Ethical food purchases set to rise

By Caroline Scott-Thomas

- Last updated on GMT

Related tags: Fair trade, Trade, Food

UK consumers are likely to become more interested in purchasing ethically produced foods as the country emerges from recession, according to research from IGD.

Although consumers have become more price sensitive in the tough economic environment, the recession has not suppressed consumers’ appetite for ethically produced products, such as Fairtrade, free-range, and locally sourced foods. Looking forward to 2012, the latest survey from market research organization IGD showed that consumers intend to increase spending on locally and regionally sourced foods in particular, with 37 per cent saying they expect to be spending more on local foods in three years’ time.

Thirty-four per cent said they intend to increase spending on foods that boast high animal welfare standards, like free range or Freedom Food, and 31 per cent said they would spend more on Fairtrade products.

Although consumers are interested in purchasing more food on the basis of ethical values, more than half (54 percent) said they would be more careful with their money in the future, irrespective of economic recovery.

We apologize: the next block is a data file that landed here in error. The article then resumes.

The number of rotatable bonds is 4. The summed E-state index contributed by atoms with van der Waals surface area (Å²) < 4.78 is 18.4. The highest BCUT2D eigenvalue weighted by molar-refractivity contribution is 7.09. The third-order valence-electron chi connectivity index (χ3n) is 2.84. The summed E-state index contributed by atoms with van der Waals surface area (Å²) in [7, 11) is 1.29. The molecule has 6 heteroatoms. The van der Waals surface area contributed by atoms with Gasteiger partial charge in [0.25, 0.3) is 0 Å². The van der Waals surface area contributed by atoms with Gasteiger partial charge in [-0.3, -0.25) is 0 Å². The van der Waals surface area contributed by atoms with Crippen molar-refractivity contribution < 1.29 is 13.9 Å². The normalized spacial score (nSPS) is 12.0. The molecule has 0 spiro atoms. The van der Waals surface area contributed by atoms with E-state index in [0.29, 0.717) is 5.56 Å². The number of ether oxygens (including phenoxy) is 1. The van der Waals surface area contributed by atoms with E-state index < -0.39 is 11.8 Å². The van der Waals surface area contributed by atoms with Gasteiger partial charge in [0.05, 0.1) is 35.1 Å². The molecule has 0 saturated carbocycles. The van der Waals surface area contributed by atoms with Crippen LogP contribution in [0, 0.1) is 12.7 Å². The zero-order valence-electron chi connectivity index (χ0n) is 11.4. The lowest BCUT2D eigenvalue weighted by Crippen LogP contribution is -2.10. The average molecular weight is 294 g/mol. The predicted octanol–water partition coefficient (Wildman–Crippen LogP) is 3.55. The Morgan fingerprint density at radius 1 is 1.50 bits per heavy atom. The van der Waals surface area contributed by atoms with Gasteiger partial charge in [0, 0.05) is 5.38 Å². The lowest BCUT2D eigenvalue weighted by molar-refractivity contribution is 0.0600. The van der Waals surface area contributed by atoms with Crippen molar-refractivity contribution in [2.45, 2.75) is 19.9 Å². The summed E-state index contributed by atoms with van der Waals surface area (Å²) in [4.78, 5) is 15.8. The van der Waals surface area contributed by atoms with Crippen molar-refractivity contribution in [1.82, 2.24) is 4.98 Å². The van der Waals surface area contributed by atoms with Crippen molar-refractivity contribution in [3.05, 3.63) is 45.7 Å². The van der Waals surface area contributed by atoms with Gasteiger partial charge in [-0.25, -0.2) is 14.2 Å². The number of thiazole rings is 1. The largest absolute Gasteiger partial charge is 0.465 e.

However chief executive of IGD Joanne Denney-Finch said​that being more careful is not about trading down.

“Almost half expect to enjoy a better quality of food by 2012, with only seven percent expecting it to be worse,” ​she said. “…It’s a challenge for the food industry but also a big opportunity.”

The survey consisted of 1,091 face-to-face interviews that took place in August 2009.

In an earlier survey from IGD, conducted in April and May this year, 52 per cent of respondents said they feel pay and conditions of people producing grocery goods in poorer countries is an important consideration when shopping.

According to the Fairtrade Foundation, the UK fair trade market was worth £712.6m in 2008 and it expects more growth even in the difficult climate of 2009.

Related topics: Market Trends

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